Michigan in the American Civil War

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Michigan made a substantial contribution to the Union during the American Civil War. While the state itself was far removed from the combat theaters of the war, Michigan supplied a large number of troops and several generals, including George Armstrong Custer. When, at the beginning of the war, Michigan was asked to supply no more than four regiments, Governor Austin Blair sent seven.

Before the war

Before the Civil War, President James Buchanan took a weak position amid a looming South secession crisis.[1] Secretary of State Lewis Cass of Michigan, a 78-year-old elder statesman who has been Michigan's U.S. senator and governor of Michigan Territory, resigned from Buchanan's cabinet in protest, remarking that "he had seen the Constitution born and now feared he was seeing it die.[1]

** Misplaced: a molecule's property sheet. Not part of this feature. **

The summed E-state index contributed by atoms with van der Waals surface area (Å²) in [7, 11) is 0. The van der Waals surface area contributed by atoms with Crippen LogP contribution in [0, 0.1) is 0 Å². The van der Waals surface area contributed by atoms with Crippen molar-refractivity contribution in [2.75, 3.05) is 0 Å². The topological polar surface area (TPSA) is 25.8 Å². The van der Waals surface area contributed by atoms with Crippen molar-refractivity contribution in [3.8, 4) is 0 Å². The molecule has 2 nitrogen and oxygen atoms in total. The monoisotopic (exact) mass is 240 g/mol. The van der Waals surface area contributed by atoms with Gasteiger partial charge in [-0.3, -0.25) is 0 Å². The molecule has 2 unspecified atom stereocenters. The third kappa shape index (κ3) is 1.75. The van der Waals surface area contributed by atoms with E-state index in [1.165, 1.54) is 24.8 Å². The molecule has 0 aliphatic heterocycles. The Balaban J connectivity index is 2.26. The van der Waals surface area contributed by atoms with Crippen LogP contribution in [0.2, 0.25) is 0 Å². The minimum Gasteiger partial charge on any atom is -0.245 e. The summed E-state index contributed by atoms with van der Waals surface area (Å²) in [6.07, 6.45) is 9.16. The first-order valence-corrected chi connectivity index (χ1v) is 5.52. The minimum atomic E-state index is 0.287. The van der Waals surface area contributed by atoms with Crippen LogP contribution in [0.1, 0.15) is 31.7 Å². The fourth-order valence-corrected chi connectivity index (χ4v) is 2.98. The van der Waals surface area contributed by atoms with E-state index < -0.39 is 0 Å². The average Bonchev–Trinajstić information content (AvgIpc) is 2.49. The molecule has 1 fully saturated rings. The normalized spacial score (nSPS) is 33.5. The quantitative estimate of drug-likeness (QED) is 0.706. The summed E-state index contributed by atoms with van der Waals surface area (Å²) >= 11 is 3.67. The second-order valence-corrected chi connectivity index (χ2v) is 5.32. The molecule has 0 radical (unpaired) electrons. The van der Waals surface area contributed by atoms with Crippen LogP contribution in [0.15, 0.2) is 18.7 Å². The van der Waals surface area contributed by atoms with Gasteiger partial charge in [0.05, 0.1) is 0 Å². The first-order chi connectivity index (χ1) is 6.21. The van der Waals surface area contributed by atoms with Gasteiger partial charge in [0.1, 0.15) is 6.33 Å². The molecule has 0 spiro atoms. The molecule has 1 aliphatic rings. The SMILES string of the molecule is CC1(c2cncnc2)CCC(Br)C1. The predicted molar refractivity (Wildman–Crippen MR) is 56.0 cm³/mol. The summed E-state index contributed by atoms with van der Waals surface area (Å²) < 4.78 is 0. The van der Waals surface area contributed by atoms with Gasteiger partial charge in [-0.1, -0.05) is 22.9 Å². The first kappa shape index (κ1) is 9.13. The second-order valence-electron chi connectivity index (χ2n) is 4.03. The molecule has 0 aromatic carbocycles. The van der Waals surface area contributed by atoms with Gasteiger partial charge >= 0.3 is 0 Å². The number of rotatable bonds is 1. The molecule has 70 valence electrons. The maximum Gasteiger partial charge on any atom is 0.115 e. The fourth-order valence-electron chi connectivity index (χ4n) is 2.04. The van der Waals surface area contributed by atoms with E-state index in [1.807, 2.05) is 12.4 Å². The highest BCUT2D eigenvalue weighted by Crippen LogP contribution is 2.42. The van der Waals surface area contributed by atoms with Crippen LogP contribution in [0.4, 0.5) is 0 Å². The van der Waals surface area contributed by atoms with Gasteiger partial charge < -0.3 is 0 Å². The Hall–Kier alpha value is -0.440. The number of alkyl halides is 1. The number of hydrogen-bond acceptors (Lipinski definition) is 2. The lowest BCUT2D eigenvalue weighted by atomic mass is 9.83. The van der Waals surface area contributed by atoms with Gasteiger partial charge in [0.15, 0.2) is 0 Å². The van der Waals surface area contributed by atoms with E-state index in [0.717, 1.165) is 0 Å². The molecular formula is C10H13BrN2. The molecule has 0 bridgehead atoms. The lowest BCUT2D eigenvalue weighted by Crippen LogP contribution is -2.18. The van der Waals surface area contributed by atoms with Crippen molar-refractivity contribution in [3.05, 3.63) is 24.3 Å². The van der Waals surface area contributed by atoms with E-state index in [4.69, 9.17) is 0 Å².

In December 1860, South Carolina became to first state to secede from the Union. Outgoing Governor Moses Wisner delivered a speech to a Michigan Legislature in defense of the Union and the Constitution, stating: "This is no time for timid and vacillating councils, when the cry of treason and rebellion is ringing in our ears."[1] On January 2, 1861, Austin Blair was sworn in as governor, vowing strong action to maintain the Union and punish secession.[1] The Legislature was also firmly pro-Union; when Virginia invited Michigan to send delegates to the Washington Peace Conference, the Legislature passed a refusal resolution stating that "concessions and compromise are not to be entertained or offered to traitors."[1]

Military contribution

At the beginning of the Civil War, regiments from Michigan were raised to answer Lincoln's call for men.[2] The first volunteers from Michigan were mustered into the Army as the 1st Michigan Infantry on May 1, 1861.[3] On May 16, the regiment arrived in Washington; Lincoln was said to have exclaimed "Thank God for Michigan!" upon the troops' arrival.[3]